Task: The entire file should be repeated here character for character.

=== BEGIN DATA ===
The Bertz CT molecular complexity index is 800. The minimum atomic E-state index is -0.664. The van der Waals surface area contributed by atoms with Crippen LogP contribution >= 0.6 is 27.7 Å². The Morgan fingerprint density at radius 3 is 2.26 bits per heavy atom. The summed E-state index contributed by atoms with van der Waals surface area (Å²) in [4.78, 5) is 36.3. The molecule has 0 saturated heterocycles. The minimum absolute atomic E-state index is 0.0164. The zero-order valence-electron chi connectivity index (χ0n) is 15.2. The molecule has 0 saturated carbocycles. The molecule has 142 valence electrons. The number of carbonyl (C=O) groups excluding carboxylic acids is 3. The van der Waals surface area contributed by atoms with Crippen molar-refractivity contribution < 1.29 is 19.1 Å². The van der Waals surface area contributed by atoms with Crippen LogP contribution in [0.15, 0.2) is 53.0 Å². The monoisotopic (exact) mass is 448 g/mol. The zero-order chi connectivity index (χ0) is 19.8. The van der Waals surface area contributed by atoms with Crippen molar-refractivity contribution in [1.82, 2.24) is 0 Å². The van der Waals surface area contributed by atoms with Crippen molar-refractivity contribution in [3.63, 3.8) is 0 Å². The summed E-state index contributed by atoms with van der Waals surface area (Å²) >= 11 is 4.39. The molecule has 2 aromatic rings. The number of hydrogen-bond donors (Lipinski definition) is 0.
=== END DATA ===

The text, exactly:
The Bertz CT molecular complexity index is 800. The minimum atomic E-state index is -0.664. The van der Waals surface area contributed by atoms with Crippen LogP contribution >= 0.6 is 27.7 Å². The Morgan fingerprint density at radius 3 is 2.26 bits per heavy atom. The summed E-state index contributed by atoms with van der Waals surface area (Å²) in [4.78, 5) is 36.3. The molecule has 0 saturated heterocycles. The minimum absolute atomic E-state index is 0.0164. The zero-order valence-electron chi connectivity index (χ0n) is 15.2. The molecule has 0 saturated carbocycles. The molecule has 142 valence electrons. The number of carbonyl (C=O) groups excluding carboxylic acids is 3. The van der Waals surface area contributed by atoms with Crippen molar-refractivity contribution < 1.29 is 19.1 Å². The van der Waals surface area contributed by atoms with Crippen LogP contribution in [0.15, 0.2) is 53.0 Å². The monoisotopic (exact) mass is 448 g/mol. The zero-order chi connectivity index (χ0) is 19.8. The van der Waals surface area contributed by atoms with Crippen molar-refractivity contribution in [1.82, 2.24) is 0 Å². The van der Waals surface area contributed by atoms with Crippen molar-refractivity contribution in [3.63, 3.8) is 0 Å². The summed E-state index contributed by atoms with van der Waals surface area (Å²) >= 11 is 4.39. The molecule has 2 aromatic rings. The number of hydrogen-bond donors (Lipinski definition) is 0.